• Ability to buy online and pick up in store (23 percent)
  • Ability to reserve online and purchase in store (22 percent)

Marketplaces poised for growth

Almost four in 10 online automotive parts and accessory purchasers start on a marketplace. Meanwhile, a higher percentage of online automotive parts and accessory purchasers (relative to those who do not purchase auto parts online) purchased from Walmart and eBay, according to the Credit Suisse study.

Almost four in 10 online automotive parts and accessory purchasers anticipate researching and purchasing more on marketplaces in the next year (38 percent and 39 percent respectively), signaling plenty of opportunity.

Online automotive parts and accessory purchasers also cite free and discounted shipping, total order cost, delivery speed and broader selection within any given category as reasons for purchasing at a marketplace instead of a retailer or dealer.

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About 40 percent of automotive purchasers prefer to have their orders delivered to an alternative location.

Smart car dealers should consider how they deliver online purchases. On average, about 40 percent of automotive parts and accessory purchasers prefer to have their orders delivered to an alternative delivery location, and about one-third of their orders are delivered to alternative locations.

Among smartphone users, a higher percentage of online automotive parts and accessory purchasers research and purchase products on their mobile device.

More than four in five smartphone users use retailer apps on their device, and about half of these users rate mobile coupons, high-quality images, relevant product search, product reviews and access to loyalty points or status as important, according to the UPS study.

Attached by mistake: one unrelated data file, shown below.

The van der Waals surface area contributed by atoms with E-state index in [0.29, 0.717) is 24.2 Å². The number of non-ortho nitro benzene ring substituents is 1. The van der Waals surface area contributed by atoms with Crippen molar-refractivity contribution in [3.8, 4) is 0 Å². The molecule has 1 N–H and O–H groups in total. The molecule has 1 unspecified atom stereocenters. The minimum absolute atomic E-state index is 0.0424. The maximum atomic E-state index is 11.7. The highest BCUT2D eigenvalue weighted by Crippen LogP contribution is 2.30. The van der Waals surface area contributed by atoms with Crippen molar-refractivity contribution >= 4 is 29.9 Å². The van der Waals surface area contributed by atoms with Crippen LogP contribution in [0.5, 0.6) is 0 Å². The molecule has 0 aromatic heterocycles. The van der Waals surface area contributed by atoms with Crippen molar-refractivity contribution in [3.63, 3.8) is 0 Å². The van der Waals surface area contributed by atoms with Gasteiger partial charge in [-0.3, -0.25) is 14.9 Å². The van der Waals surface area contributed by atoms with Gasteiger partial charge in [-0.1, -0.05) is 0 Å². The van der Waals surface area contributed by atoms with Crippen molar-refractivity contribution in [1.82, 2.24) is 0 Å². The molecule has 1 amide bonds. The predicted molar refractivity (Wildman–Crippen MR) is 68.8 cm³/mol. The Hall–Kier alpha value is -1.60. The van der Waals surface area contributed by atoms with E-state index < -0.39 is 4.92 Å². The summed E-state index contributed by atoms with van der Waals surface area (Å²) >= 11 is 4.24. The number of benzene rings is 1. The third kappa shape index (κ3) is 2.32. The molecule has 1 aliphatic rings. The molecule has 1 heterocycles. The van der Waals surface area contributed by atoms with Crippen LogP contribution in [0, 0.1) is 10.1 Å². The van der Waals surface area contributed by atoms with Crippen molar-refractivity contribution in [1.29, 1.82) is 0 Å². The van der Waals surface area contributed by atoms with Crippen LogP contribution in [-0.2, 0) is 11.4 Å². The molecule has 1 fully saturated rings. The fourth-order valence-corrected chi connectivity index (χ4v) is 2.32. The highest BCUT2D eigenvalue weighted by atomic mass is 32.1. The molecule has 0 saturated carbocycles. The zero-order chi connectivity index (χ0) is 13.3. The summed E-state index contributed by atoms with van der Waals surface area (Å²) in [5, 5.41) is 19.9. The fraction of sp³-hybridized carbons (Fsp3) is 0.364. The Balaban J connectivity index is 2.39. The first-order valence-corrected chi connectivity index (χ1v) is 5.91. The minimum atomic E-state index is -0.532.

Half cite a faster experience as a reason for using a retailer’s app rather than the mobile website on a smartphone.

Online automotive parts and accessory purchasers are using their smartphones in store to conduct a variety of activities. The top activities conducted are:

  • Look up product reviews (73 percent)
  • Compare prices at the same retailer’s online store (73 percent)
  • Read product details (71 percent)
  • Access coupon sites or apps for in-store redemption (70 percent)
  • Search for specific products and possible alternatives (70 percent)
  • Compare prices at same retailer’s online store (69 percent)

Four key takeaways

The UPS survey found four key tips for anyone selling automotive parts and accessories:

Consider your marketplace strategy. Are you digital enough? A website won’t cut it anymore. You need to have something appealing, modern and fast.

Be smartphone compatible and consider a retailer app: Few people are shopping on home computers anymore. Your digital presence needs to include a smartly designed and attractive app with easy shopping and shipping options.

Have tools on your website and app that allow for inventory transparency and guaranteed delivery dates: Logistics matter in this space. Buyers of automotive parts and supplies want to know what you have on hand and when they can get it.

Offer pickup in store and ship-to-store solutions online: The days of we’ll call you to come get it are as extinct as the dial-up modem. Smart operators are offering consumers multiple shipping options – plan accordingly.

This article first appeared in Fixed Ops Magazine and was republished with permission.

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Darryl Barber is Marketing Manager for UPS's automotive segment.